Thursday, February 11, 2016

Why do we care about Iowa and New Hampshire?

On January 20, 1977 Jimmy Carter took the oath of office to become the 39th President of the United States.  However, when Carter—a one-term governor from Georgia—announced his bid for the presidency on December 12, 1974, very few Americans had any idea who he was.  The Atlanta Constitution (now The Atlanta Journal-Constitution), Carter’s hometown newspaper, ran a story after Carter’s entrance into the race entitled, “Jimmy Who?”  Despite the fact that very few people knew who he was and there were 11 other candidates already in the race, Carter threw his hat into the ring, traveled to 40 different states and stopped in more than 250 cities across the country.  He put more effort into campaigning in Iowa than any of the other candidates in the race and ended up finishing at the top of the pack with 27% of the vote.  He used this surprise victory to propel him to victory in New Hampshire and ultimately the nomination.  Jimmy Carter thus demonstrated the importance of Iowa and New Hampshire in the nominating process.  Winning early helps candidates building momentum—or “Big Mo” according to George H. W. Bush—which helps candidates demonstrate viability and electability to potential voters. 

Jimmy Carter greets voters at the Iowa State Fair in 1976.

Gary Hart was in his second term in the U.S. Senate when he decided to throw his hat in the ring for the 1984 Democratic nomination.  Hart was polling around 1% in national polls, falling behind well-known Democrats Walter Mondale, John Glenn, and Jesse Jackson.  To combat his low approval numbers, Hart hit the ground in New Hampshire, making multiple stops and conducting various canvassing events throughout the entire state.  Hart managed to win 16% of the vote in Iowa, losing to Mondale by 33%.  However, two weeks later, Hart defeated Mondale by 10% in New Hampshire thanks to his ground game in the state.  Hart ultimately lost the nomination race, while Carter was able to win.  Nonetheless, New Hampshire made Hart a viable candidate, with him and Mondale volleying wins back and forth until June.  Without Hart’s surprise win in New Hampshire, Mondale likely would have wrapped up the nomination very quickly.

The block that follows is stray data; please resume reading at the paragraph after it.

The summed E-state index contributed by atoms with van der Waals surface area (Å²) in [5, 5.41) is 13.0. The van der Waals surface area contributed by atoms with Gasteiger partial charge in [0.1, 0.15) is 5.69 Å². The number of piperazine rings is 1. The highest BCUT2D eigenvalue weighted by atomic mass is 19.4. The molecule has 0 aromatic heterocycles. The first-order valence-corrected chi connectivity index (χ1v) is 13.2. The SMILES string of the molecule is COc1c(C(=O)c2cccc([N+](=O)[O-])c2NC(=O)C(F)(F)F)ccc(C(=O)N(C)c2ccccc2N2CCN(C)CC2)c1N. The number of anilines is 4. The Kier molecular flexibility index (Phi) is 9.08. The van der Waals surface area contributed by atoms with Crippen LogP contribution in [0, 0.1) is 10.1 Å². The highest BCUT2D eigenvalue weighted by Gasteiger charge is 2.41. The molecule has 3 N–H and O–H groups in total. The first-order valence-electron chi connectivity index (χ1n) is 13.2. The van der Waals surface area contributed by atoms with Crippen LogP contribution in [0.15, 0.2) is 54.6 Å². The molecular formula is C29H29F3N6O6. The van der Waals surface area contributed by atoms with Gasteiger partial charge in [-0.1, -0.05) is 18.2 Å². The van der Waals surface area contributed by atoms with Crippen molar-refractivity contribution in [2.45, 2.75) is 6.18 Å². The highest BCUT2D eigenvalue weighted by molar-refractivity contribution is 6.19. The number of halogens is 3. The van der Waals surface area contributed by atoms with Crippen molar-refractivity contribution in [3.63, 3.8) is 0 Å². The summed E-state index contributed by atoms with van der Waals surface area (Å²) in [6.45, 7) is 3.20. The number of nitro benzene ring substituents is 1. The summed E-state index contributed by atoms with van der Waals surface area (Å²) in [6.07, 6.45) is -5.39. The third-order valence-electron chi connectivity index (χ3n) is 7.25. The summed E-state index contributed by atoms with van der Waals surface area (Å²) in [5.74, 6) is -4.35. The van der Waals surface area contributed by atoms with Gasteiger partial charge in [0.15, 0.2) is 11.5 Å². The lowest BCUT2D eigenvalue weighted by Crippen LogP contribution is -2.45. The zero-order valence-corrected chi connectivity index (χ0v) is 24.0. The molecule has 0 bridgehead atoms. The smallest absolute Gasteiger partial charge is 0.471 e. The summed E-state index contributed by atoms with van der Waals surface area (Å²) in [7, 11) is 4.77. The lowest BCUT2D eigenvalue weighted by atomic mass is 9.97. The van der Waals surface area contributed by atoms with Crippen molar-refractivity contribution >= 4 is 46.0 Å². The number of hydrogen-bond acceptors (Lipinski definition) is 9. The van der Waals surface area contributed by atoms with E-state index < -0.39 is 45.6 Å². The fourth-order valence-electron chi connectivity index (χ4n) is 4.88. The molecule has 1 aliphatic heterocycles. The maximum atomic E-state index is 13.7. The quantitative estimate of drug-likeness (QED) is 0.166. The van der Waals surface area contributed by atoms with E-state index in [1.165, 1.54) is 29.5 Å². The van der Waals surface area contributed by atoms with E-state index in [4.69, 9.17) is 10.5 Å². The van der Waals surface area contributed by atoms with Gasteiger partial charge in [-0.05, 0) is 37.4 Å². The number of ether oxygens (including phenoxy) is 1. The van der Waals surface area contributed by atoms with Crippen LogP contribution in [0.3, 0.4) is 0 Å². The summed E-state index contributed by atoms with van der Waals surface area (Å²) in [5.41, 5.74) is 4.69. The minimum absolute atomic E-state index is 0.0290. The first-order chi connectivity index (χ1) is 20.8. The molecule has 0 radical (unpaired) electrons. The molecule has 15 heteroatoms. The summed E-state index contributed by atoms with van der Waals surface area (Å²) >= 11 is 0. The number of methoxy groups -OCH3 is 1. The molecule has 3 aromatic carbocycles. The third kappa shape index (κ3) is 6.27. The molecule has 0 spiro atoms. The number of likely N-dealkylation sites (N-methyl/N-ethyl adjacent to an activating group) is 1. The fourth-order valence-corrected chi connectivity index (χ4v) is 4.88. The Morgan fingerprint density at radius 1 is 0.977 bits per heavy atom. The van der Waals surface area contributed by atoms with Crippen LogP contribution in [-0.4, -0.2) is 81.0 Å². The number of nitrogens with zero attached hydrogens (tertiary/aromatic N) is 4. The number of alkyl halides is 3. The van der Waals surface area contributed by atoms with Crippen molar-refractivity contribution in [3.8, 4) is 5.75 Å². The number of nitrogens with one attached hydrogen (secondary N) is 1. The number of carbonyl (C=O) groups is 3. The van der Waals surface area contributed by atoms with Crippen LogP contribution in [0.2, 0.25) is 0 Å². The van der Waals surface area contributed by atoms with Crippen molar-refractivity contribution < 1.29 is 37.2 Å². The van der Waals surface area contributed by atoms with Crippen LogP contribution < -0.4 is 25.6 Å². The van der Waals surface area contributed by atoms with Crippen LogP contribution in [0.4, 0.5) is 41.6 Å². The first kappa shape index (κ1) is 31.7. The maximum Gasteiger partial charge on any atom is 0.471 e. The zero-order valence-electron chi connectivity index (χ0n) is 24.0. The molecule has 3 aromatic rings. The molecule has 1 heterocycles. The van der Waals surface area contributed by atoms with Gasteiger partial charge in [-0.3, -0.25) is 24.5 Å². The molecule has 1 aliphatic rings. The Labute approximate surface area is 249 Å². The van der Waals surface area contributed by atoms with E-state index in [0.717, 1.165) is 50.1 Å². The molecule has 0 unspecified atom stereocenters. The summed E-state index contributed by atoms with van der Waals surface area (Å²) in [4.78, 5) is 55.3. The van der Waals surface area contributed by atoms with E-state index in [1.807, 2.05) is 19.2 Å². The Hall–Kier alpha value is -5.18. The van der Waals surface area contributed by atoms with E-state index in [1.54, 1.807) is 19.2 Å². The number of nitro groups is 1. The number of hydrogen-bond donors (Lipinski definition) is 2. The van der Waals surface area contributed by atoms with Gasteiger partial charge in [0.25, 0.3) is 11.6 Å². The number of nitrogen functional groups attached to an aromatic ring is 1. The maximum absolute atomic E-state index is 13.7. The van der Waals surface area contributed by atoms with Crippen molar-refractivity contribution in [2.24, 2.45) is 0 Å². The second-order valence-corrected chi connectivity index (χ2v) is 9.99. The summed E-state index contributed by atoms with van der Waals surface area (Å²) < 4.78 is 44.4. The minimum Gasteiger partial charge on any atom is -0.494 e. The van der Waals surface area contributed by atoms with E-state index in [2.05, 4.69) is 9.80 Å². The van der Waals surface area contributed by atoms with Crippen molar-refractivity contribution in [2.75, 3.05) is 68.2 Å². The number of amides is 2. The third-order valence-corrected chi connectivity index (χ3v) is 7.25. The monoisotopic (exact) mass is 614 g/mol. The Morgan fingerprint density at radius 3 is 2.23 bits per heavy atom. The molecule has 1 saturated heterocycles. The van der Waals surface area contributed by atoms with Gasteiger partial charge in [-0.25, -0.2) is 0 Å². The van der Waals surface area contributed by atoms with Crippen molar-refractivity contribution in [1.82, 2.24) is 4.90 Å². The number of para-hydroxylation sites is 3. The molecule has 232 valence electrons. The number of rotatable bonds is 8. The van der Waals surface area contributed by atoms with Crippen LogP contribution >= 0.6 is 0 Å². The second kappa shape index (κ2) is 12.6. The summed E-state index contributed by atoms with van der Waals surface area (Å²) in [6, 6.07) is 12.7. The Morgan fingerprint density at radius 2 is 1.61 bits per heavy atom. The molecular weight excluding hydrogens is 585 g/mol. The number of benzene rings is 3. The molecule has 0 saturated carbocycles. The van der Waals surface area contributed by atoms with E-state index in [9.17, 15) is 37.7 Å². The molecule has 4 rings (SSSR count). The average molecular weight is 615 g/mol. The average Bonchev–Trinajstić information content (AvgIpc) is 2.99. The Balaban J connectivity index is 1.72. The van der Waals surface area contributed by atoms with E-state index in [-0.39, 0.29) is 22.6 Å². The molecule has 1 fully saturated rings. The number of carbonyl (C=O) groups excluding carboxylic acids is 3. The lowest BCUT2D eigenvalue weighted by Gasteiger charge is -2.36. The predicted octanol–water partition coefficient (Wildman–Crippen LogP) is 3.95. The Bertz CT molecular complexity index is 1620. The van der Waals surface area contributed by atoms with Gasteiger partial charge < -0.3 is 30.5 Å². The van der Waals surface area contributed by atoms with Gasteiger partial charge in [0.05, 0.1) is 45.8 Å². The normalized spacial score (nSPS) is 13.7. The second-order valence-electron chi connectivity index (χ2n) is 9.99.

Gary Hart celebrates his New Hampshire primary win in 1984.

So, what is it about Iowa and New Hampshire that help us select our presidents?  Surprise victors generally end up looking more viable and electable than many voters originally thought.  These surprise winners are also rewarded with more media attention and more donations, helping them compete more strongly in upcoming contests.  While Iowa and New Hampshire are not perfect predictors for who the eventual nominee will be, they help candidates make a name for themselves, especially if that candidate is not well known to begin with.  

1 comment:

Andrew Wise said...

Dr. Wendland,

Thanks for putting the primaries into perspective. I look forward to your analysis in future blogs . . . this election year needs some explaining!

Dr. Wise

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